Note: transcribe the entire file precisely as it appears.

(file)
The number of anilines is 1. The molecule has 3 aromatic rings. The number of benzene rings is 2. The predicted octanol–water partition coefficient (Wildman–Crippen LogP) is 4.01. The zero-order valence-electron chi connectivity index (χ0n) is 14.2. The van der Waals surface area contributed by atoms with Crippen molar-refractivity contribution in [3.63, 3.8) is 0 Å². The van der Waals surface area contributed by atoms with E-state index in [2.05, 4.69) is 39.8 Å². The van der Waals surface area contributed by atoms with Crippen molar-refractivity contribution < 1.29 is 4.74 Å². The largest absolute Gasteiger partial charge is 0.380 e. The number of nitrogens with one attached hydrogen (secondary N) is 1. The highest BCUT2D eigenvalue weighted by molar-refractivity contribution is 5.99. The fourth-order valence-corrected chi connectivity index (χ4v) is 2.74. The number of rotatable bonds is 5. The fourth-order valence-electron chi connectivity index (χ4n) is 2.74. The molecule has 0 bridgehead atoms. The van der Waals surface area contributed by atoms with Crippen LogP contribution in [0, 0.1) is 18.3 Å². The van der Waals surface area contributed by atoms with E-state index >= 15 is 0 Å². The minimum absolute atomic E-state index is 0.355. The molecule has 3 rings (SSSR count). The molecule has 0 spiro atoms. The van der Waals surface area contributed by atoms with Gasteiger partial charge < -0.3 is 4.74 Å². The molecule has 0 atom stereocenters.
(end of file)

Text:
The number of anilines is 1. The molecule has 3 aromatic rings. The number of benzene rings is 2. The predicted octanol–water partition coefficient (Wildman–Crippen LogP) is 4.01. The zero-order valence-electron chi connectivity index (χ0n) is 14.2. The van der Waals surface area contributed by atoms with Crippen molar-refractivity contribution in [3.63, 3.8) is 0 Å². The van der Waals surface area contributed by atoms with E-state index in [2.05, 4.69) is 39.8 Å². The van der Waals surface area contributed by atoms with Crippen molar-refractivity contribution < 1.29 is 4.74 Å². The largest absolute Gasteiger partial charge is 0.380 e. The number of nitrogens with one attached hydrogen (secondary N) is 1. The highest BCUT2D eigenvalue weighted by molar-refractivity contribution is 5.99. The fourth-order valence-corrected chi connectivity index (χ4v) is 2.74. The number of rotatable bonds is 5. The fourth-order valence-electron chi connectivity index (χ4n) is 2.74. The molecule has 0 bridgehead atoms. The van der Waals surface area contributed by atoms with Crippen LogP contribution in [0, 0.1) is 18.3 Å². The van der Waals surface area contributed by atoms with E-state index >= 15 is 0 Å². The minimum absolute atomic E-state index is 0.355. The molecule has 3 rings (SSSR count). The molecule has 0 spiro atoms. The van der Waals surface area contributed by atoms with Gasteiger partial charge < -0.3 is 4.74 Å². The molecule has 0 atom stereocenters.